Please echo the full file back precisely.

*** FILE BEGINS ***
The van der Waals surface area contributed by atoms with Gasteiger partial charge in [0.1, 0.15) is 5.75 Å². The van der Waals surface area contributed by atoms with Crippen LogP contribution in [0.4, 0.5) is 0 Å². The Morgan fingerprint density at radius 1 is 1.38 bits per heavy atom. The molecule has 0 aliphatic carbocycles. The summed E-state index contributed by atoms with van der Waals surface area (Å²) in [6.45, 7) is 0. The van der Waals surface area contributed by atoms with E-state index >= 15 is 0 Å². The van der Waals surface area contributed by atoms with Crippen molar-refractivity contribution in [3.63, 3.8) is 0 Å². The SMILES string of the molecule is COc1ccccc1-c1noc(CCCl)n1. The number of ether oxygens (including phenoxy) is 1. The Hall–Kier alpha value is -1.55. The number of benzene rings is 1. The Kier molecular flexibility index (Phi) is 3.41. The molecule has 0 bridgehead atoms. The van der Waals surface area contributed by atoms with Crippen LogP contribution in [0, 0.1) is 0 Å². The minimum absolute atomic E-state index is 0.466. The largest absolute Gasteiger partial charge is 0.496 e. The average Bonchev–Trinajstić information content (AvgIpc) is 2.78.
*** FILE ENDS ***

The van der Waals surface area contributed by atoms with Gasteiger partial charge in [0.1, 0.15) is 5.75 Å². The van der Waals surface area contributed by atoms with Crippen LogP contribution in [0.4, 0.5) is 0 Å². The Morgan fingerprint density at radius 1 is 1.38 bits per heavy atom. The molecule has 0 aliphatic carbocycles. The summed E-state index contributed by atoms with van der Waals surface area (Å²) in [6.45, 7) is 0. The van der Waals surface area contributed by atoms with E-state index >= 15 is 0 Å². The van der Waals surface area contributed by atoms with Crippen molar-refractivity contribution in [3.63, 3.8) is 0 Å². The SMILES string of the molecule is COc1ccccc1-c1noc(CCCl)n1. The number of ether oxygens (including phenoxy) is 1. The Hall–Kier alpha value is -1.55. The number of benzene rings is 1. The Kier molecular flexibility index (Phi) is 3.41. The molecule has 0 bridgehead atoms. The van der Waals surface area contributed by atoms with Crippen LogP contribution in [0, 0.1) is 0 Å². The minimum absolute atomic E-state index is 0.466. The largest absolute Gasteiger partial charge is 0.496 e. The average Bonchev–Trinajstić information content (AvgIpc) is 2.78.